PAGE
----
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INDIGENOUS WOMEN HEALERS FORMED GROUPS TO PRACTICE TRADITIONAL MEDICINE IN OAXACA (MEXICO)
After bitter struggles with official associations of physicians, traditional medicine people, mostly women, finally were able to organize joint meetings in which they shared their experiences and set up plans for collaboration. As a direct result, indigenous women benefitted immensely. Their involvement has been a key factor in cataloguing the plants, herbs, and practices, and in promoting the conservation and availability of curative products and practices. With the support of the National Indigenist Institute, UNICEF, and NGOs, an overall health program has been established. Recognized medicine people and healers train interested indigenous villagers as health promoters through courses and workshops, focussing on the recovery of communal knowledge about medicinal plants and traditional healing practices. The status of indigenous women has been enhanced through the creation of a council of traditional medicine where their knowledge is recognized, and through the opening of community clinics. Not only can they make wide use of their traditional knowledge in medicine, but also the exercise of their practice has been greatly improved.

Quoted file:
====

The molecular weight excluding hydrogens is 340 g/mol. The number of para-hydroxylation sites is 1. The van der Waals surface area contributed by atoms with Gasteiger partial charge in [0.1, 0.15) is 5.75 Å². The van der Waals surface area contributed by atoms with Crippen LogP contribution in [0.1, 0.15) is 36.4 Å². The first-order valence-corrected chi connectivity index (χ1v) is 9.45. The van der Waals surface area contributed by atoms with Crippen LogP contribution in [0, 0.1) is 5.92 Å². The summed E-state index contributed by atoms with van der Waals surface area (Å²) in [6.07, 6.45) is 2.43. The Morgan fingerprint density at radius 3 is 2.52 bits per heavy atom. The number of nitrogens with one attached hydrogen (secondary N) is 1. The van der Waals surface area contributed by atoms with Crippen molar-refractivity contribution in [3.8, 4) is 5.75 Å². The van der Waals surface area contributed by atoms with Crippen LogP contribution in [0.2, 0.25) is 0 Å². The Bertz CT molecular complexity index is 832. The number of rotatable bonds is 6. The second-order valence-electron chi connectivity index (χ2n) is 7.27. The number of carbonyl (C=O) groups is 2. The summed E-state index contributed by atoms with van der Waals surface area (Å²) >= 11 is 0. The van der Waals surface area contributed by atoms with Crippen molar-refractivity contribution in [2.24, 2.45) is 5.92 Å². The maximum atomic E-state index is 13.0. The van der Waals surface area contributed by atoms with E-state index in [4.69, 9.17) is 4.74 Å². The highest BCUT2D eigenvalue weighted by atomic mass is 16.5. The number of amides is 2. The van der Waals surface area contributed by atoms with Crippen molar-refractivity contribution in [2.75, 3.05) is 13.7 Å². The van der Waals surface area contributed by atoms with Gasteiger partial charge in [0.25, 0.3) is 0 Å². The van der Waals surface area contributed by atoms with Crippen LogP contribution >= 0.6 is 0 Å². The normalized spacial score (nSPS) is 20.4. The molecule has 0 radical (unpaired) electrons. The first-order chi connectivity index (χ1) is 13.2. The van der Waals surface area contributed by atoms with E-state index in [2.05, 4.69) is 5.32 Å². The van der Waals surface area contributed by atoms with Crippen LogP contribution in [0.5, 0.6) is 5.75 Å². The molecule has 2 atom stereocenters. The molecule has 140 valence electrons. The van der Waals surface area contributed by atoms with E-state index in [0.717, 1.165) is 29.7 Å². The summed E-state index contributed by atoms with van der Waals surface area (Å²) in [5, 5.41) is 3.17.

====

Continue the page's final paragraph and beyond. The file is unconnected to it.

I find this particularly interesting because it is applying a time-tested knowledge but without much medical science behind it, and applying it to a more practical study of the botanical richness in the area, while at the same time bringing more contemporary science into the equation to improve the natural healing techniques that these women already had.
While researching a bit more on the issue, I found an article describing how not only modern-trained physicians are bringing their knowledge of medical science to improve the remedies these indigenous women use, but also how they are about to complete work on a Traditional Medicine Centers in one of these areas, under the sponsorship of the Ministry of Health.
A hospital where traditional and modern medicine meet and work together sounds like a very exciting proposition, and it is a great way for the indigenous people in the area - who do not trust modern medicine - to get a better quality of medical care.